Title: Sleep in the Medical Student Population
Stream: Higher Education
Presentation Type: Oral Presentation
Lauren Glen, University of Sheffield, United Kingdom
Sleep is an essential physiological mechanism required for daily functioning and good mental and physical health. Sleep is thought to play a crucial role in learning and constructing memories. Medical students are more likely to suffer from disrupted sleep and associated negative side effects than other population groups. Colleagues and students frequently report poor sleep, compounded by shift work. Any lessons from the current literature, however small, are worth considering with the aim of improving the quality of life of healthcare workers, and consequently our patients. As medical students will be responsible for patient care, protecting and improving their sleep is a rational and realistic intervention to safeguard their well-being and their patients. To achieve this, a better understanding of sleep in the medical student population is required to improve their quality of life and possibly their academic performance and healthcare system.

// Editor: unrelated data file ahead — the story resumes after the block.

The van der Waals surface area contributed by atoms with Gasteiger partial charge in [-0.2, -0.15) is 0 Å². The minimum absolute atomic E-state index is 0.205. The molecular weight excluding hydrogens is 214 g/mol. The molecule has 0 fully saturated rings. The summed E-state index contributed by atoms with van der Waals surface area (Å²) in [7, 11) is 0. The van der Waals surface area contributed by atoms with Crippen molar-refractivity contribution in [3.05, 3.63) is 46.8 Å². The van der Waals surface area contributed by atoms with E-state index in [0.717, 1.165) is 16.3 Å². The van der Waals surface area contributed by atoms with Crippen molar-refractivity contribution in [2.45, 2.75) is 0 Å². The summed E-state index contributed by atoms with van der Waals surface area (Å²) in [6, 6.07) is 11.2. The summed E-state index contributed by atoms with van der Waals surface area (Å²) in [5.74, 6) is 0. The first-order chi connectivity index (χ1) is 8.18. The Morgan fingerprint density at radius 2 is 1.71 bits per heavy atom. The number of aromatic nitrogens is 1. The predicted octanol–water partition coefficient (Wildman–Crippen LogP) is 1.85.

Research available emphasises that sleep quantity and quality are important, but risks suggesting medical students’ achievements which are substandard are a direct result of their sleep, ignoring the many factors that affect both sleep and academic performance. Frustratingly, the majority of the research is cross-sectional work conducted over a short period and only able to show associations, limiting generalisability. Several areas which have been pinpointed for interventions and future research include sleep medicine education, educational policies to promote a work-life balance, screening for sleep problems, the timing of lectures and examinations and initiating cultural changes. This initial work is to be used as the foundation for a doctoral thesis.
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